SINGAPORE: A teacher who taught at Hwa Chong Institution was sentenced to nine months' jail on Thursday (Aug 27) for taking methamphetamine, despite his lawyer's argument that he be put on probation instead.
Christopher David Burge, 67, was arrested by Central Narcotics Bureau officers on Sep 20, 2018 at his home, where drugs and other related utensils were found.
He later confessed to taking drugs on three occasions, including the morning of his arrest.
Burge admitted to three charges of consuming methamphetamine, as well as the possession of drug utensils and about 6.12g of vegetable matter, later found to contain a substance found in synthetic cannabis.
His lawyer, Withers KhattarWong partner Chenthil Kumarasingam told the court that Burge had been found to be suffering from a number of mental disorders, including adjustment disorder.
This came in the wake of the death of his 95-year-old father in March 2018 from injuries sustained in a car accident in December 2017 when Burge, who was driving the vehicle, fell asleep at the wheel.
When told by his sister that their father's condition had worsened in March 2018, Burge returned to Britain to see his father but arrived at the hospital 20 minutes after he had died.
Burge was later found culpable for causing his father's death in a British court.
However, the fact that he managed to escape more serious charges only added to his own sense of guilt for causing his father's death, Mr Kumarasingam said.
Prior to the 2017 accident, the defence noted that Burge had only met his father irregularly over the years.
This was because Burge had to take care of his granddaughter while her mother - his daughter - was incarcerated on drug charges, and subsequently went through a divorce from his wife.
Findings by the defence's psychiatrists that Burge suffered from at least one mental disorder were confirmed by psychiatrists from the Institute of Mental Health, said Mr Kumarasingam.
Burge had a clean record at his advanced age, said Mr Kumarasingam, adding that the drugs had been privately consumed over a relatively short period of time, and that his client had been cooperative since his arrest.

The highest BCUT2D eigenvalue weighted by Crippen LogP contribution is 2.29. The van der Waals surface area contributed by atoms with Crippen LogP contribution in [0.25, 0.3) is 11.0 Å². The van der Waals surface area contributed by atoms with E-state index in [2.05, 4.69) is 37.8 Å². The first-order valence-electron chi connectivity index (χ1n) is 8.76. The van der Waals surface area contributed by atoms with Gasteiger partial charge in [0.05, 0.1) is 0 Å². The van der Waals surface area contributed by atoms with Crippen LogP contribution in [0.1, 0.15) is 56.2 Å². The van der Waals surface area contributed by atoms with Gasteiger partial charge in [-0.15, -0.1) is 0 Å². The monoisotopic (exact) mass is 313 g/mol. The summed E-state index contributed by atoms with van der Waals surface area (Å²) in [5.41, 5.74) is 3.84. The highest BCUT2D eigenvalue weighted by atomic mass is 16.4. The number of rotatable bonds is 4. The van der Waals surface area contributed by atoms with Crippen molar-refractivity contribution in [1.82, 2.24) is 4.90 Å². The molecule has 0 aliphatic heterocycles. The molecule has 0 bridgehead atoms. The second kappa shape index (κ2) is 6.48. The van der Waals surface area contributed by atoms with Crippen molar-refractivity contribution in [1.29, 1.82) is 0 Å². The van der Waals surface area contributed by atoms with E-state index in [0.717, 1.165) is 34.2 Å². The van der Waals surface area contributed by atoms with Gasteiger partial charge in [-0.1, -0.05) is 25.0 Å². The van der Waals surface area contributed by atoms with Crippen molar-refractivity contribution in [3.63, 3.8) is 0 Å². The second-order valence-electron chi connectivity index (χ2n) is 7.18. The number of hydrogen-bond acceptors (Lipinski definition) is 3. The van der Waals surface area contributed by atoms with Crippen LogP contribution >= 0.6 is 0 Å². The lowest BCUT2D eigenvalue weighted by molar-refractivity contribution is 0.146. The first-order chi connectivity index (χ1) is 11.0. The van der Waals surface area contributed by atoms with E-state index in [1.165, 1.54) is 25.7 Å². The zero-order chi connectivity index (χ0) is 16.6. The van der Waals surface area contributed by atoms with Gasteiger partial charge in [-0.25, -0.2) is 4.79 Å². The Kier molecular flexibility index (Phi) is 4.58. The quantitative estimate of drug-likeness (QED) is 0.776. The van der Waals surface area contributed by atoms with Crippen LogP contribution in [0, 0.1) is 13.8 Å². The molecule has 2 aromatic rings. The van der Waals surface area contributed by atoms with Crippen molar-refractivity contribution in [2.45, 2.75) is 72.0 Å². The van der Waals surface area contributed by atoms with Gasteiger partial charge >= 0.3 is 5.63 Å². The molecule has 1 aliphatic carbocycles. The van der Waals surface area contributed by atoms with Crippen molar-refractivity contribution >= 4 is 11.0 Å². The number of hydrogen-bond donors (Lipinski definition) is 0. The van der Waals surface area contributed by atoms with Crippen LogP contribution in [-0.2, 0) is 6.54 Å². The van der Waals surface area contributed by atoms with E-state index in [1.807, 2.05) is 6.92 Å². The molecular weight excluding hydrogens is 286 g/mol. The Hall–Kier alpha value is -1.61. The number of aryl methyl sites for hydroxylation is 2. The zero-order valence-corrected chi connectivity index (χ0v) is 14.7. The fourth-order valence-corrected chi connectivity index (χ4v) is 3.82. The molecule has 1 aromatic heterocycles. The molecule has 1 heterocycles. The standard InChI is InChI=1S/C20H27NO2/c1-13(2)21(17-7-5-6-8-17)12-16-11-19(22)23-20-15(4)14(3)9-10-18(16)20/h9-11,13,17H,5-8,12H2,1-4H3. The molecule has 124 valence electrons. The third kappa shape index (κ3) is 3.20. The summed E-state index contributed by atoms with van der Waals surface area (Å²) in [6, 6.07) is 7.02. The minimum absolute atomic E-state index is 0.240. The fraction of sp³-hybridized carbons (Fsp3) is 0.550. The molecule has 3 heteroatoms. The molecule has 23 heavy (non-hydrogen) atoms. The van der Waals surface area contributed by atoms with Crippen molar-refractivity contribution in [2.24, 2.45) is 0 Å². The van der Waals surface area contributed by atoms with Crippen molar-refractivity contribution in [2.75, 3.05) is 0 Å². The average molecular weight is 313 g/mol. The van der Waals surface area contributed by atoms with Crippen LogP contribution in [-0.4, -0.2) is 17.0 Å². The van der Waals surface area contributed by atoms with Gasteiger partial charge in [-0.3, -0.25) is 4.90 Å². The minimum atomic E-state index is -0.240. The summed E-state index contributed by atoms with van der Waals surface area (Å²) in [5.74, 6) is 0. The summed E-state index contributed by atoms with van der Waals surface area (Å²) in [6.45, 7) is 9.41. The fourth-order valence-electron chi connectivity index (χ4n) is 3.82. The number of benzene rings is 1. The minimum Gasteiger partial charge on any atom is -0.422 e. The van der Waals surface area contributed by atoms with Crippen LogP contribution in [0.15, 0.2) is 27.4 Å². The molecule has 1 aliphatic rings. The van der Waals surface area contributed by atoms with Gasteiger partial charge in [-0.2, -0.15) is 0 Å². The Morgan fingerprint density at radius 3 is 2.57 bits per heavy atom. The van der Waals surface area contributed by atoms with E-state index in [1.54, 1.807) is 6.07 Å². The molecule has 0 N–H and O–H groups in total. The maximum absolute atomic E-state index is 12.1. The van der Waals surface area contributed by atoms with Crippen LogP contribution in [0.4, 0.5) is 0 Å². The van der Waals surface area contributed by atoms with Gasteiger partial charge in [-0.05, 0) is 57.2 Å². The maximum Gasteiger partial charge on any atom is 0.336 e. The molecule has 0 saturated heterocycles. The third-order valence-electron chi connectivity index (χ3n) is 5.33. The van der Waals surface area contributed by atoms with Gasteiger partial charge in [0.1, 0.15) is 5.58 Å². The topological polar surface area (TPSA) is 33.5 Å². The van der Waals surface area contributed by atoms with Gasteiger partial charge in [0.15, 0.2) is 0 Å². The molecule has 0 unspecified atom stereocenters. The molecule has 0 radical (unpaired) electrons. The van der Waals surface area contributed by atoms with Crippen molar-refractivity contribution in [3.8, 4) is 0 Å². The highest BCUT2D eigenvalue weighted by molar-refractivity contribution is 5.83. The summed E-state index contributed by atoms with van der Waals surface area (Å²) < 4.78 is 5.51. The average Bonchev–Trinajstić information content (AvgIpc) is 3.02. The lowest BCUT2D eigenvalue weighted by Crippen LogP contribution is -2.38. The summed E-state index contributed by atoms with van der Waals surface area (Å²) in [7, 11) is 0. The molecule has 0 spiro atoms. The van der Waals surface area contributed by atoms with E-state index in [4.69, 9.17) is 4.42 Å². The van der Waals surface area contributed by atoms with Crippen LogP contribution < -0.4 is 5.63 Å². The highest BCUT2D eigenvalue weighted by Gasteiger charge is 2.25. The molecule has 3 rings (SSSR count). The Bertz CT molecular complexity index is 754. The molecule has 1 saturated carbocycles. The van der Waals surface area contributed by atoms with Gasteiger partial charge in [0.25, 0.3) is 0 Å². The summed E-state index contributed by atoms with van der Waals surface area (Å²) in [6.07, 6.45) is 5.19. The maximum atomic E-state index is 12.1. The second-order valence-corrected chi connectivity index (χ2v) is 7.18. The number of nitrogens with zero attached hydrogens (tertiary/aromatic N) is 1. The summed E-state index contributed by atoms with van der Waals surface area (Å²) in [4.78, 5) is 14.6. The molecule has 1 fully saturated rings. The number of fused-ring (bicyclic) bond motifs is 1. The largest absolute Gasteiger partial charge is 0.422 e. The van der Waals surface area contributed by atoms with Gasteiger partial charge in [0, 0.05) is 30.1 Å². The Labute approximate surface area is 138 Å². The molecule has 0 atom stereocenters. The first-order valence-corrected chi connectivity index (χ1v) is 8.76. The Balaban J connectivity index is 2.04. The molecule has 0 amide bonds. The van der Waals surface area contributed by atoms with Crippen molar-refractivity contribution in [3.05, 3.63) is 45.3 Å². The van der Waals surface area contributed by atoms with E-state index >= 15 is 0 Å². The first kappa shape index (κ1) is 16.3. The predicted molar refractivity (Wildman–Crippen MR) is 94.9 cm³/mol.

He added that Burge had sought professional help after his arrest, as well as support from former students and colleagues from his three decades as a humanities teacher with Hwa Chong Institution.
The lawyer said a "vast group" of ex-students had come out in support of Burge, giving testimonials to the dedication and pastoral care he had shown as a teacher.
In response to queries from CNA, Hwa Chong Institution said Burge had been suspended from service since September 2018.
"We expect all teachers to uphold high standards of conduct and to be good role models in both their professional and personal capacities. We are very disappointed with Christopher Burge’s transgressions," said a Hwa Chong Institution spokesperson.
Deputy Public Prosecutor Rebecca Wong had asked that Burge be given 14 months imprisonment, noting that during investigations he had, by his own admission, said he enjoyed taking drugs and would have continued doing so had he not been arrested.
Mr Kumarasingam however argued that his client's sentence should be proportionate to his culpability, and called for him to be placed under a "suitably phrased" probation order instead.
In her judgment, District Judge Ong Luan Tze said Burge's circumstances were not exceptional enough to warrant probation, though she noted some leniency could be shown given the mitigating factors.
Mr Kumarasingam said he would be appealing the sentence.
Burge remains out on bail.